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Making Lemon Chess Pie – a Southern traditional recipe

The finished lemon chess pie, waiting to be served with strawberries

Do people in other parts of the country make chess pie? Even though I’m not from the Deep South, I’ve eaten chess pie my whole life. It’s hard to imagine someone not knowing about it. Brought over from England, the chess pie has been around the South for at least 200 years. Chess pie is a simple egg custard pie, made with buttermilk, butter, sugar and, uniquely, corn meal.  Variations that I’ve seen include nutmeg, vanilla and lemon for the flavoring. In the springtime, before the summer fruits start coming in, I love to make a lemon chess pie to serve with the beautiful fresh strawberries that we start to see in the market. With some newly-made pie dough in my fridge last week, I decided it was time to make a pie.

Just like I always do when I need simple but perfect Southern food, I used Edna Lewis and Scott Peacock’s The Gift of Southern Food for the recipe. If you don’t have this book, please do yourself a favor and buy it. It is an incredible primer on traditional agrarian Southern food, written by two renowned chefs and passionate food historians, Mr. Peacock and the late Miss Lewis. They also happened to be living and working in Decatur, GA, around the corner from me, at the time they were collaborating on the collection.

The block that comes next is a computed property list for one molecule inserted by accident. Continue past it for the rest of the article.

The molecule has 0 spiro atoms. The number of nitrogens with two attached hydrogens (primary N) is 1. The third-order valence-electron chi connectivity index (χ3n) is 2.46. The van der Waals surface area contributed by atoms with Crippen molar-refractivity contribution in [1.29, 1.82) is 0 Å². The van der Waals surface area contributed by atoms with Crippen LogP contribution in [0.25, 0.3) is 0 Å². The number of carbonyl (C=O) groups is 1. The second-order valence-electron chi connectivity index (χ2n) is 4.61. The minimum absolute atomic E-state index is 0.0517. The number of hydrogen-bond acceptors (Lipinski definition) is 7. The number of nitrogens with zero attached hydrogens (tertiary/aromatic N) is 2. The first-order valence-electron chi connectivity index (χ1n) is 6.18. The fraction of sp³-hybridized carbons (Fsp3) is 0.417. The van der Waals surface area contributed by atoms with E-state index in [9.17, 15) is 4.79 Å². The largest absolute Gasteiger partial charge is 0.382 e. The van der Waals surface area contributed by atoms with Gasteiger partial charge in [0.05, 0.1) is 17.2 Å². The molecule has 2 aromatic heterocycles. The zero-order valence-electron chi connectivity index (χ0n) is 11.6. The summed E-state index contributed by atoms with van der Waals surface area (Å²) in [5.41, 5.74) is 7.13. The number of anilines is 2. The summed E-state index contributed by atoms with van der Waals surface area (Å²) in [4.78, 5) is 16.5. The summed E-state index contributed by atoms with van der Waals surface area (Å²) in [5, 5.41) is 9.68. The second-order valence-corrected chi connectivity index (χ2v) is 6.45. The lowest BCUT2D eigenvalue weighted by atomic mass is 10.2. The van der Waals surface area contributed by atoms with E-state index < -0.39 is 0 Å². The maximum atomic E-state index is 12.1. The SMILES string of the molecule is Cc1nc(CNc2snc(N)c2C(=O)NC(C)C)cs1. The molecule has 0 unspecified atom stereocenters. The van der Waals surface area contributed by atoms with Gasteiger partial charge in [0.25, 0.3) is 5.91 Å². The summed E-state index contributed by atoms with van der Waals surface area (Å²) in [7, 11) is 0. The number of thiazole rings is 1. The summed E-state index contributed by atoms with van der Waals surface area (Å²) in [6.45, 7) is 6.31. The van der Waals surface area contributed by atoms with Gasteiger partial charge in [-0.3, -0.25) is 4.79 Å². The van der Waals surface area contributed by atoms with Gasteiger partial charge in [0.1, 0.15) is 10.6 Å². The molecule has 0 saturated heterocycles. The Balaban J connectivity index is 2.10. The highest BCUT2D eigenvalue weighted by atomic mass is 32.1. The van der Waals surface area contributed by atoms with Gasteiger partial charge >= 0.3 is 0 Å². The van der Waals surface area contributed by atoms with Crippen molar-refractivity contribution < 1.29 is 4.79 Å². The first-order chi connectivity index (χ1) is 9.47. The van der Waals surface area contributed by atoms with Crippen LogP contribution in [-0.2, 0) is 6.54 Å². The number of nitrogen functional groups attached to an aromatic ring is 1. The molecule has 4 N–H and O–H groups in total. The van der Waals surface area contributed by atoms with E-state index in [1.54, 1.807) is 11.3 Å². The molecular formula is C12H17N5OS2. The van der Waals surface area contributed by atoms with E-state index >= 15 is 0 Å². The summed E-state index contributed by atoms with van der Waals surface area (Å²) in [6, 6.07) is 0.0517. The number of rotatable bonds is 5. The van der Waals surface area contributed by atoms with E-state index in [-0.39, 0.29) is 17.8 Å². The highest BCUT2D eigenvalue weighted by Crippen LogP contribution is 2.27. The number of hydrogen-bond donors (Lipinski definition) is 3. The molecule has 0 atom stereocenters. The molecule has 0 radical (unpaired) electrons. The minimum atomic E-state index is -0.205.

Lemon Chess Pie

(from Edna Lewis and Scott Peacock’s The Gift of Southern Food)

4 large eggs, at room temperature
1½ cups sugar
1 tablespoon fine white cornmeal
1 tablespoon unbleached all-purpose flour
½ teaspoon salt
⅓ cup unsalted butter, melted, cooled to room temperature
½ cup buttermilk, at room temperature
⅓ cup freshly squeezed lemon juice, at room temperature
1 tablespoon finely grated lemon zest
1 teaspoon vanilla extract

1 unbaked 9-inch pie shell
Here is my recipe for the homemade pie crust dough. I used half butter/half lard. You can substitute all butter if you want.
Pie Dough recipe

Bringing the pie ingredients up to room temperature
Bringing the pie ingredients up to room temperature

Ahead of time 
About an hour before assembling, take your cold ingredients out of the fridge to bring up to room temperature (buttermilk, eggs, lemon juice). Be sure and also melt your butter ahead of time and let it cool a bit (1/2 hour).

I presume that you’ve made your pie dough well ahead of time and that it has rested at least an hour in the fridge. Go ahead and roll out your dough and put it into your pie pan. It does not have to be pre-baked, so you can just put the formed pie shell in the fridge to wait for the custard mix.

Assembling the custard

Preheat oven to 350 degrees.

Put the eggs a large mixing bowl, and whisk briefly to blend. One at a time, whisk in the following, blending until each ingredient has been incorporated before proceeding to the next: the sugar, cornmeal, flour, salt, melted butter, buttermilk, lemon juice, lemon zest, and vanilla.

The custard poured into the pie shell
The custard poured into the pie shell

Pour the filling into the unbaked pie crust, and bake in the middle of the preheated oven for 30 to 40 minutes, until the pie is golden brown on top and almost set. The center of the pie should remain slightly loose; it will set as it cools.

Remove to a cooling rack, and cool completely before serving. Serve at room temperature. You can serve it with fresh fruit and whipped cream, or just as is. Enjoy!

A slice of lemon chess pie, serve with fresh strawberries
A slice of lemon chess pie, serve with fresh strawberries


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